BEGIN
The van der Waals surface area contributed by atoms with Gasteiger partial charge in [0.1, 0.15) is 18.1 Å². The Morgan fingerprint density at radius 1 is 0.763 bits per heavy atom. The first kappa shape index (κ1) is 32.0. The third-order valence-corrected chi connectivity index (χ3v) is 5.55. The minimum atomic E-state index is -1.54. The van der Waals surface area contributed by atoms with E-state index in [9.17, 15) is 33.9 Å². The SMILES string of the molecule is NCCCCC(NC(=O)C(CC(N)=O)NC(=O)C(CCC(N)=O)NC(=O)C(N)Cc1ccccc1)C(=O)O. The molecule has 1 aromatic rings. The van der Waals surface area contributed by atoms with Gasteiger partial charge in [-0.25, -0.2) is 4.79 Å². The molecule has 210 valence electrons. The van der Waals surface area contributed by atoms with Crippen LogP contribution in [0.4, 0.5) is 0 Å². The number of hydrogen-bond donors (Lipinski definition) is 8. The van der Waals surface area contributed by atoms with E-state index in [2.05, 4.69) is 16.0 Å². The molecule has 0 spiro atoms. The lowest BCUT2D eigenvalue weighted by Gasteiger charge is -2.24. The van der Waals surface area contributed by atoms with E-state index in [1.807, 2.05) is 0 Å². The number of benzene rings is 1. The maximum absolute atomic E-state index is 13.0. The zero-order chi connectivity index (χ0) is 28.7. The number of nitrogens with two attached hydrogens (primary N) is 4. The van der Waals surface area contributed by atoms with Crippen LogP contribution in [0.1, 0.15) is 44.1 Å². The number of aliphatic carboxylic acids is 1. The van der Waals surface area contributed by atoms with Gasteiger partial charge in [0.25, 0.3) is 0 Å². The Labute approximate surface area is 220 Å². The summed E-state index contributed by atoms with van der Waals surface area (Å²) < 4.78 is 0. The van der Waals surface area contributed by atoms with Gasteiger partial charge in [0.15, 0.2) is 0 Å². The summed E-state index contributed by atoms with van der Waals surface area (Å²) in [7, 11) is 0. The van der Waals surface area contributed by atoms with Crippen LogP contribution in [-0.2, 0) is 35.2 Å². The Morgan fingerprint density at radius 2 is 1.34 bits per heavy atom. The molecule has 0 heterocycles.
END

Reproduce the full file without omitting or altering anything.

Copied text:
The van der Waals surface area contributed by atoms with Gasteiger partial charge in [0.1, 0.15) is 18.1 Å². The Morgan fingerprint density at radius 1 is 0.763 bits per heavy atom. The first kappa shape index (κ1) is 32.0. The third-order valence-corrected chi connectivity index (χ3v) is 5.55. The minimum atomic E-state index is -1.54. The van der Waals surface area contributed by atoms with E-state index in [9.17, 15) is 33.9 Å². The SMILES string of the molecule is NCCCCC(NC(=O)C(CC(N)=O)NC(=O)C(CCC(N)=O)NC(=O)C(N)Cc1ccccc1)C(=O)O. The molecule has 1 aromatic rings. The van der Waals surface area contributed by atoms with Gasteiger partial charge in [-0.25, -0.2) is 4.79 Å². The molecule has 210 valence electrons. The van der Waals surface area contributed by atoms with Crippen LogP contribution in [0.4, 0.5) is 0 Å². The number of hydrogen-bond donors (Lipinski definition) is 8. The van der Waals surface area contributed by atoms with E-state index in [2.05, 4.69) is 16.0 Å². The molecule has 0 spiro atoms. The lowest BCUT2D eigenvalue weighted by Gasteiger charge is -2.24. The van der Waals surface area contributed by atoms with E-state index in [1.807, 2.05) is 0 Å². The number of benzene rings is 1. The maximum absolute atomic E-state index is 13.0. The zero-order chi connectivity index (χ0) is 28.7. The number of nitrogens with two attached hydrogens (primary N) is 4. The van der Waals surface area contributed by atoms with Crippen LogP contribution in [0.1, 0.15) is 44.1 Å². The number of aliphatic carboxylic acids is 1. The van der Waals surface area contributed by atoms with Gasteiger partial charge in [0.25, 0.3) is 0 Å². The Labute approximate surface area is 220 Å². The summed E-state index contributed by atoms with van der Waals surface area (Å²) < 4.78 is 0. The van der Waals surface area contributed by atoms with Gasteiger partial charge in [0.15, 0.2) is 0 Å². The summed E-state index contributed by atoms with van der Waals surface area (Å²) in [7, 11) is 0. The van der Waals surface area contributed by atoms with Crippen LogP contribution in [-0.2, 0) is 35.2 Å². The Morgan fingerprint density at radius 2 is 1.34 bits per heavy atom. The molecule has 0 heterocycles.